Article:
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The Books That Samuel Beckett Read and Really Liked (1941-1956)

Samuel Beckett, Pic, 1" by Roger Pic. Via Wikimedia Commons Clad in a black turtleneck and with a shock of white hair, Samuel Beckett was a gaunt, gloomy high priest of modernism. After the 1955 premiere of Samuel Beckett’s play Waiting for Godot (watch him stage a performance here), Kenneth Tynan quipped, ''It has no plot, no climax, no denouement; no beginning, no middle and no end.'' From there, Beckett’s work only got more austere, bleak and despairing. His 1969 play Breath, for instance,...
Tags: Google, Books, Yahoo, College, Los Angeles, Literature, Around The World, Albert Camus, Samuel Beckett, Agatha Christie, Christie, Facebook Twitter, Beckett, Hollywood Reporter, Theodor Fontane, Suzanne


A Short, Animated Introduction to Emil Cioran, the “Philosopher of Despair”

It is admittedly a gross oversimplification, but if asked to summarize a critical difference between analytical Anglo-American philosophers and so-called “Continentals," one might broadly say that the former approach philosophy as thinking, the latter as writing. Contrast, for example, John Locke, Thomas Hobbes, and Bertrand Russell—none of whom are especially known as prose stylists—with Michel de Montaigne, Kierkegaard, Nietzsche, or Albert Camus. While the Englishmen struck out into h...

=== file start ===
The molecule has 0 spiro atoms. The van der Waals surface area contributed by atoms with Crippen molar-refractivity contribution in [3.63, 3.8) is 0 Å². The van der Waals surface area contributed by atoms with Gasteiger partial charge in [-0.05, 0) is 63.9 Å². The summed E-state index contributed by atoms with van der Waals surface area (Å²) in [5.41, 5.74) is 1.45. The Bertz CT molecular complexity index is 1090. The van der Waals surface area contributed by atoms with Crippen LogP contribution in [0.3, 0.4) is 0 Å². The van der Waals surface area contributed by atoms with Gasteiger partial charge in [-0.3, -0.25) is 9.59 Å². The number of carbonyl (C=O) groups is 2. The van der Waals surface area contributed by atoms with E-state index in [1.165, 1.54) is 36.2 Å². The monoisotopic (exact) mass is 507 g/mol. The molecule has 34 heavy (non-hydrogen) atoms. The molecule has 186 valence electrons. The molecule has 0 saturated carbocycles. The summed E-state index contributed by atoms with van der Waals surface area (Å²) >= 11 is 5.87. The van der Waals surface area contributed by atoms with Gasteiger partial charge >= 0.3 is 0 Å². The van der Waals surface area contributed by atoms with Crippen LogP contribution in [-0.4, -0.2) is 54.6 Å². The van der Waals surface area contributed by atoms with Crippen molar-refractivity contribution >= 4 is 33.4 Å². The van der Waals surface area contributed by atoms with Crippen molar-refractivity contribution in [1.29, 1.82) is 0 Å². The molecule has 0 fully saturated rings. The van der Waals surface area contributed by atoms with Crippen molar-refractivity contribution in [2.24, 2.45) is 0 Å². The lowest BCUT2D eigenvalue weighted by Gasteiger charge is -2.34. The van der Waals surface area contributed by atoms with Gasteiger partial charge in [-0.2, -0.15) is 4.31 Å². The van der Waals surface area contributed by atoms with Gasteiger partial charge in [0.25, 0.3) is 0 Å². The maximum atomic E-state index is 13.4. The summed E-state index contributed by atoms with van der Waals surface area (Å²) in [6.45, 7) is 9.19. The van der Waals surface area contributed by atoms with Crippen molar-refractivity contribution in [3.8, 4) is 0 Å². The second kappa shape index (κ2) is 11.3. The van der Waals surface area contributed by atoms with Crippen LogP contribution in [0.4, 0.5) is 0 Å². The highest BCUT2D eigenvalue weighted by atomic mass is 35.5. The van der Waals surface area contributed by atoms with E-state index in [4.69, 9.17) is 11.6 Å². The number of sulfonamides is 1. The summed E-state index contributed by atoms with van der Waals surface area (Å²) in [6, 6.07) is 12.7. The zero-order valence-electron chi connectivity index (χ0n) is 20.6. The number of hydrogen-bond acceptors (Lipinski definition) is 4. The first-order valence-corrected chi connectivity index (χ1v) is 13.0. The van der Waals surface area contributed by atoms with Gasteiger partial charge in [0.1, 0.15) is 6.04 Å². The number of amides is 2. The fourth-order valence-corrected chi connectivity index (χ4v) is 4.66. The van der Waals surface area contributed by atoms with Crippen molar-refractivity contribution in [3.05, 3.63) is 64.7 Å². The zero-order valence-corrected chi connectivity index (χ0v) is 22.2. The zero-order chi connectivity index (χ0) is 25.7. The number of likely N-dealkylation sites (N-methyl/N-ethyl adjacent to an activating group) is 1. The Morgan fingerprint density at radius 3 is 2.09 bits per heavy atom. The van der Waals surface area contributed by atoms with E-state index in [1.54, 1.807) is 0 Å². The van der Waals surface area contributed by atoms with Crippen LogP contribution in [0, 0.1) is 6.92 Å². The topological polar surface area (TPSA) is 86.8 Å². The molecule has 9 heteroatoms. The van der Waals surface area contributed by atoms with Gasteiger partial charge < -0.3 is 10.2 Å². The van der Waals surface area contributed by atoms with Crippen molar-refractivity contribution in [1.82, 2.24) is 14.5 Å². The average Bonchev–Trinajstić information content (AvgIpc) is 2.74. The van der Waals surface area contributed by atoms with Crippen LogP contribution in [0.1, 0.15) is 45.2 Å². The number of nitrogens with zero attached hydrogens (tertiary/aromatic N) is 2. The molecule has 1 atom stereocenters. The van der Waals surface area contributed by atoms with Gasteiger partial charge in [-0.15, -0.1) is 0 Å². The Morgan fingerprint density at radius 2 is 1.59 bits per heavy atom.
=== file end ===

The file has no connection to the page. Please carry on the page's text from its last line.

Tags: Google, College, New York Times, Philosophy, Albert Camus, Continental, Alain De Botton, Facebook Twitter, Josh Jones, Greek Orthodox, Bertrand Russell, de Botton, Durham NC Follow, Arthur Schopenhauer, Cioran, LA ROCHEFOUCAULD



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